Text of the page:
As we continue to transition to an overwhelmingly digital-first world, the SaaS industry continues to grow and rise in popularity. SaaS products are designed to increase workplace efficiency for companies and individuals.
In 2022, the industry has reached a value of $171.9 billion and is expected to have a 17% growth rate. As the demand continues to rise, companies will need to take on the challenge of learning how to navigate Value-added Tax (VAT) in different countries. This is particularly true if you plan to expand your business into the European Union.
Most SaaS companies are looking to distribute their product worldwide as soon as possible, and rarely limit themselves to their domestic market.
Over 40 different countries have now implemented sales tax on digital goods and SaaS products. What’s important to keep in mind is that there isn’t a one size fits all solution. These sales taxes and the sales tax laws vary by country. It can be challenging for businesses to try to keep a pulse on all of the different rules. Not only that, but the consequences can be detrimental to your business if you run into liability issues.
If you aren’t sure where to start, don’t worry. We’re here to walk you through everything you need to know about how VAT works with digital products in the EU and how to manage compliance.
Let’s dive in:
Why a sales tax strategy is important for SaaS vendors selling in the EU
Sales tax in the EU isn’t like it is in the United States. While many countries may have similar rules and regulations that the United States follows, there are more standards you need to consider.
For starters, the vast array of countries can be challenging for your compliance team to keep track of on your own. If you don’t have a sales tax strategy, you risk running into tax-related issues with the law in these different countries.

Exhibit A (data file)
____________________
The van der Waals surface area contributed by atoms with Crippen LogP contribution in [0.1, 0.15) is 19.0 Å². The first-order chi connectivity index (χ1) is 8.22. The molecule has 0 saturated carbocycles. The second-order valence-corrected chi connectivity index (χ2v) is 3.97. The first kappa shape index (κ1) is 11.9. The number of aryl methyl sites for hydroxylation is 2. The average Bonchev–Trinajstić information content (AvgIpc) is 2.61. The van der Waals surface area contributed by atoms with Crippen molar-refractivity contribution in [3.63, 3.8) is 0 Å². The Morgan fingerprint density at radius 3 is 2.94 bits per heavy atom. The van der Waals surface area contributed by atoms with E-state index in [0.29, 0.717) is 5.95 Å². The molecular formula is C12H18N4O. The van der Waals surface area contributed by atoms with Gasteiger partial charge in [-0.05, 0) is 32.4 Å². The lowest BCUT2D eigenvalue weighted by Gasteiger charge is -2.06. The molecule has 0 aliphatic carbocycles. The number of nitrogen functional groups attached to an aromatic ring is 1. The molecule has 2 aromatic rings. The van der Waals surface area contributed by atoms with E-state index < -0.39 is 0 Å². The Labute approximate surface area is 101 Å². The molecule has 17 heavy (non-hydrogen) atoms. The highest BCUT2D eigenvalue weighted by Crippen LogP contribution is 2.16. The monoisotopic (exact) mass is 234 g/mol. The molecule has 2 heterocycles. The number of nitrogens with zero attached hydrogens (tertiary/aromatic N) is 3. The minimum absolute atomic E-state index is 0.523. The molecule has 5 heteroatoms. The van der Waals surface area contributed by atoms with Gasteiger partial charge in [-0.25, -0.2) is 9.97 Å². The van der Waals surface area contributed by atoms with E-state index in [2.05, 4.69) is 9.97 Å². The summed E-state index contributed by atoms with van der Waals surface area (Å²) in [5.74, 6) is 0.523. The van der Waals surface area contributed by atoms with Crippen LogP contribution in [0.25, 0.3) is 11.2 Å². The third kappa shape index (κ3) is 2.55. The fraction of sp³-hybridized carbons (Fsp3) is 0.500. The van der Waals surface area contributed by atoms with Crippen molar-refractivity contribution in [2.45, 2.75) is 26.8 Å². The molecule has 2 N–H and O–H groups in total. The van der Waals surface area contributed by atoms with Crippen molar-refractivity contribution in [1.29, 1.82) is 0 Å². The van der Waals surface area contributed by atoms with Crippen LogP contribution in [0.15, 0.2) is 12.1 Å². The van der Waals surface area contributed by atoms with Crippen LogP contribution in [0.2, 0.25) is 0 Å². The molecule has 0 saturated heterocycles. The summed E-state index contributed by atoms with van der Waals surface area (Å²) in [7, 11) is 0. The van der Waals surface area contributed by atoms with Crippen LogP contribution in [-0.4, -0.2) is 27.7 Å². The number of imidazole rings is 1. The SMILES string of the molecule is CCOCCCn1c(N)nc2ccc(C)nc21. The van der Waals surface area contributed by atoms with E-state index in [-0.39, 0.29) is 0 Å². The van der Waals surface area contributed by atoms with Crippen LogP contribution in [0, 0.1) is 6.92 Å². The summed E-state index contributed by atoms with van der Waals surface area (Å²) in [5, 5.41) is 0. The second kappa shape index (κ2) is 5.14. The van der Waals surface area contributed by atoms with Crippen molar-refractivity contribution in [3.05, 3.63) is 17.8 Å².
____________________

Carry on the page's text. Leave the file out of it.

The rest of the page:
Many companies that offer digital products choose to work with a merchant of record or build out a sales tax strategy to eliminate the hassle and to stay ahead of any legal issues.
Why do I have to pay VAT if it’s a digital product?
Under new legislation from the European Union, consumers are required to pay a value-added tax (VAT) on any digital product. Digital products and goods include website hosting, SaaS products, apps, music, and online gaming.
These rates vary based on the country the consumer lives in, not where the seller lives. That means businesses selling SaaS products or digital goods need to abide by these laws if they want to continue selling to individuals residing in the EU.
It doesn’t matter if your business is established in Europe or not. You’ll still need to follow the rules and regulations if you want to continue doing business there.
For example, let’s say you’re a company located in the United States selling digital goods or SaaS products to individuals living in the Netherlands. You’ll need to charge them the VAT rate for that country, which is 21%.
This is a relatively new concept for the SaaS industry overall. The only states in the United States that charge a sales tax on SaaS products are Tennessee and Vermont. However, familiarizing yourself with the sales tax laws and liabilities will help you stay ahead of the ongoing changes the industry is facing.
Before selling in the EU, you’ll need to register for VAT in the EU. However, with VAT MOSS, you don’t need to apply with each individual country in the EU. Instead, you can register for VAT in one single place and make all payments in the same place. This simplifies the process and makes it easy to grow your business in the EU.
If you have any questions or concerns about the process, we recommend reaching out to a tax professional to help you register before expanding your business to the EU.
Selling software internationally: what to know
If your SaaS company is choosing to scale globally, congrats! This is a huge accomplishment and isn’t as easy as it seems. However, if you’re choosing to sell software internationally, you’ll need to ensure all of your bases are covered: So you don’t run into any issues later down the line.